- public hospitals (supporting the states and territories), general practices, community pharmacies, and other settings where people are most likely to be presenting with COVID-19
- residential aged care facilities in the event of an outbreak
Access to masks is being kept under review as more stocks become available and if risks increase. If and when more became available, they will be prioritised first to those allied health professionals whose work entails close physical contact with their patients and only when the intervention is strictly necessary and urgent.
The Australian Government has expanded access to telehealth during the COVID-19 pandemic for some health services. There is expected to be more changes soon to telehealth access. The following link provides more details on the current new arrangements. I suggest you revisit this page regularly for updates. http://www.mbsonline.gov.au/internet/mbsonline/publishing.nsf/Content/news-2020-03-01-latest-news-March
Gyms used for clinical treatment
While there has been a decision taken by National Cabinet to close gyms catering to the general public, small gyms used for clinical treatment can remain open as long as they meet the general social distancing requirements, namely, space for social distancing of four square metres per person and not more than 10 people attending at the same time.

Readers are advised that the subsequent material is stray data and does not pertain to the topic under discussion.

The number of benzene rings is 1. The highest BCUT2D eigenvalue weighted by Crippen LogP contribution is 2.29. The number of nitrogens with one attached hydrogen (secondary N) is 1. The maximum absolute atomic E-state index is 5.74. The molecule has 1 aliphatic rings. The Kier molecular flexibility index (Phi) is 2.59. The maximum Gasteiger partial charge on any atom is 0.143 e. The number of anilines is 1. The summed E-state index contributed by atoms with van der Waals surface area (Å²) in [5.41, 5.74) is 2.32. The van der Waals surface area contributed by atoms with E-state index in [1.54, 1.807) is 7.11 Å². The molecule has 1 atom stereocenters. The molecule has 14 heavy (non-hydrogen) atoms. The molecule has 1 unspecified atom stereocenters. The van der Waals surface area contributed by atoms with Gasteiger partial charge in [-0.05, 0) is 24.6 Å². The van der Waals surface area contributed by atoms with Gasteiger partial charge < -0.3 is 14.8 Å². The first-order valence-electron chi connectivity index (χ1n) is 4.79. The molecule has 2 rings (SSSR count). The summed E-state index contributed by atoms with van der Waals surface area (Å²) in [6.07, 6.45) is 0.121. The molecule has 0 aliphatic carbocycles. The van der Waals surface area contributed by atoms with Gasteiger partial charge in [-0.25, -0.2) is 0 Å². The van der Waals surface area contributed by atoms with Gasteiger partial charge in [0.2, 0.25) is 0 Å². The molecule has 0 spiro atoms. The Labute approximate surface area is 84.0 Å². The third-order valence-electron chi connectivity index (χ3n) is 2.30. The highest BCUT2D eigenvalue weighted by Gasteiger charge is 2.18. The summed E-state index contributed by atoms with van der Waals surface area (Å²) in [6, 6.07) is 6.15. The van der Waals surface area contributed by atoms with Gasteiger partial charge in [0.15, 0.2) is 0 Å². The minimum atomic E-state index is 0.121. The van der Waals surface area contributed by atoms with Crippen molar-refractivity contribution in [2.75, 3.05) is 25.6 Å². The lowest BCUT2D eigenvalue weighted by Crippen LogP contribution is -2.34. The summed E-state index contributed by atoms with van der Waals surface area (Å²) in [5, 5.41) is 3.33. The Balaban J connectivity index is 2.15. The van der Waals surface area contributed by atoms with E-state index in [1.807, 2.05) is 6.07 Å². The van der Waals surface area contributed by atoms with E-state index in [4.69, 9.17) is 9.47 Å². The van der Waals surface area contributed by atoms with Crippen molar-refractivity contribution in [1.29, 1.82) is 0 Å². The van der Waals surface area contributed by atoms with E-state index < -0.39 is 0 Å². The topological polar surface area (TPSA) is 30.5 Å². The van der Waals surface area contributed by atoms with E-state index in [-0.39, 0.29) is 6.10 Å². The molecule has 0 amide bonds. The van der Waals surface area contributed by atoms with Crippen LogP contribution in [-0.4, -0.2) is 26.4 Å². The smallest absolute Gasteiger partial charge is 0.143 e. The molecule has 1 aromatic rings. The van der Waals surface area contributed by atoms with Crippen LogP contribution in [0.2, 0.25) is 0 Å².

The Department of Health has recently released a learning module on infection control. I encourage you to complete this. https://www.health.gov.au/news/how-to-protect-yourself-and-the-people-you-are-caring-for-from-infection-with-covid-19
Other resources for health professionals and aged care workers are updated regularly at: https://www.health.gov.au/news/health-alerts/novel-coronavirus-2019-ncov-health-alert/coronavirus-covid-19-advice-for-the-health-and-aged-care-sector
No one can accurately predict how the COVID-19 pandemic will continue to develop in Australia. Our collective response has to be flexible and collaborative. The Australian Government has committed to provide the necessary resources to support the response in whatever form it needs to take.
Dr Lisa Studdert
Australian Government Department of Health